We hear the words “enjoy the process” so often these days that we sometimes begin to tune them out. Or we say “Yeah, yeah, yeah, I know… enjoy the process” while we secretly think, “ I really just want to accomplish this and get it over with!”
But the truth is that life isn’t like that, and this is a good thing!
Take a good meal, for example. Would you REALLY want to experience the satisfaction of having finished a gourmet dinner without first having the pleasure of actually eating the food? No, of course not. (Semi-pun almost not intended!) Yes, we want to taste the food, not merely wake up having already eaten it.
And while we do want to be strong and in good shape, any athlete will tell us that it feels GOOD to move around a bit and exercise. Especially when we do it with our friends.
I’ve noticed a pattern that happens with me and the piano. As soon as I learn a new piece, I immediately want to learn another! Over time I’ve come to realize that I enjoy the “process” of learning a new piece even more than the satisfaction of having learned it. Or, if I’m playing a piece I’ve previously learned, I’m enjoying the process of playing it here, now, and in whatever situation I’m in.
I don’t even mind making musical mistakes, because I’m always in the midst of the process of striving to play the best I can. And if I make a mistake, this simply gives me the chance to get it right the next time.
This concept of enjoying the process recently came up with my Jazz Pianist’s Ultimate Guide To The Real Book. As you may or may not already know, I spent about two years writing this free online resource to give jazz pianists an overview, historical context, and some practice tips for each of the Real Book’s 400 tunes. Well, soon after I finally finished it I realized that some of the links to YouTube videos and related articles had become broken as YouTube channels became deleted or webpages disappeared.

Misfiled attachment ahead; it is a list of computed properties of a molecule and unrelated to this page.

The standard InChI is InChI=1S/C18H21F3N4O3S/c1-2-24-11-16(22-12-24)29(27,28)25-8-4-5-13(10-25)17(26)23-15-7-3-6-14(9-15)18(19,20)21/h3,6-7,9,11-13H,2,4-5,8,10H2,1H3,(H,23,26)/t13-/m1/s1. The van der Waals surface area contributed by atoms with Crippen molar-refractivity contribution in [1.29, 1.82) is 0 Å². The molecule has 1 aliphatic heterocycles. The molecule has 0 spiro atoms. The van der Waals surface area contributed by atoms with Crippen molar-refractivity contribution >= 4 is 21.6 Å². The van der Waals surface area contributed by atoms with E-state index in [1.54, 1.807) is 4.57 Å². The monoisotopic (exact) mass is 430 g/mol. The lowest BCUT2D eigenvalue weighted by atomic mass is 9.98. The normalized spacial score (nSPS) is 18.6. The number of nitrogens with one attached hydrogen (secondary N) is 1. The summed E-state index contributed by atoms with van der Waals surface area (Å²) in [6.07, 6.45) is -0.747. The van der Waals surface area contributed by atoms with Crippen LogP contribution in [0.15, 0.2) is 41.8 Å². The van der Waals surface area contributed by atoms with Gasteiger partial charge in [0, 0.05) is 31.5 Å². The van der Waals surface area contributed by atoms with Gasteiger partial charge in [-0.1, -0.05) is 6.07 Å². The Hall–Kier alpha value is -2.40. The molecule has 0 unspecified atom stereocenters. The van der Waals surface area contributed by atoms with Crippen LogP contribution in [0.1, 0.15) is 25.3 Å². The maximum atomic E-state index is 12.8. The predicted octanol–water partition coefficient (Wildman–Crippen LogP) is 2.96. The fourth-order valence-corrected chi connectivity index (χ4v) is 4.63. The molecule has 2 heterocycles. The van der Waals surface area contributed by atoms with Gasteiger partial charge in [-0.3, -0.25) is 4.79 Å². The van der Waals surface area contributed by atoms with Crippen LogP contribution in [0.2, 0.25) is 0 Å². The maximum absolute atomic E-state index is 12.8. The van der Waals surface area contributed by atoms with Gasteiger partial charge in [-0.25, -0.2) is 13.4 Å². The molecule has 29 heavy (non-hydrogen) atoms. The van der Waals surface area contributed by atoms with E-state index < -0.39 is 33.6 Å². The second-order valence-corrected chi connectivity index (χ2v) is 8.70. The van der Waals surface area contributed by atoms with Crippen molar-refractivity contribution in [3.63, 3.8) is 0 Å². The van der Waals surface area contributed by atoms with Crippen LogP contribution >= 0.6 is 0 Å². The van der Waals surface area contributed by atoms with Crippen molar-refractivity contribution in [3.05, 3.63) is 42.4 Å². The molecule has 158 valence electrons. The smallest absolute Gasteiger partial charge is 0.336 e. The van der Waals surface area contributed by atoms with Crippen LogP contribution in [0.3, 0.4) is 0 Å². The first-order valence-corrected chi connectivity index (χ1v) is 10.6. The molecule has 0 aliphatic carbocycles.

At first I said to myself “Oh no! I did all that hard work and now I have to do some of it all over again!” But then I realized “This is a GREAT opportunity to briefly revisit all 400 songs and become inspired for a few days.” So I sat down and opened the first page, for Duke Ellington’s “African Flower.” I fixed a few broken links and was so energized that I sat down and played it on piano. I didn’t have the time to play all 400 tunes, but I did have a lot of fun listening to some great recordings along the way and reading some articles that I had forgotten about. Most of all, I came out of the experience a better musician.
Yes, enjoy the process. After all… we have no choice!
Here’s the Table of Contents. Just click on the name of a tune you’re interested in learning more about.
Enjoy the journey, and “let the music flow!”
PS - If you've always wanted to play Wayne Shorter's great jazz tunes but found them to be a little too challenging or unusual, here's some inspiration on his classic tune Deluge. Enjoy!
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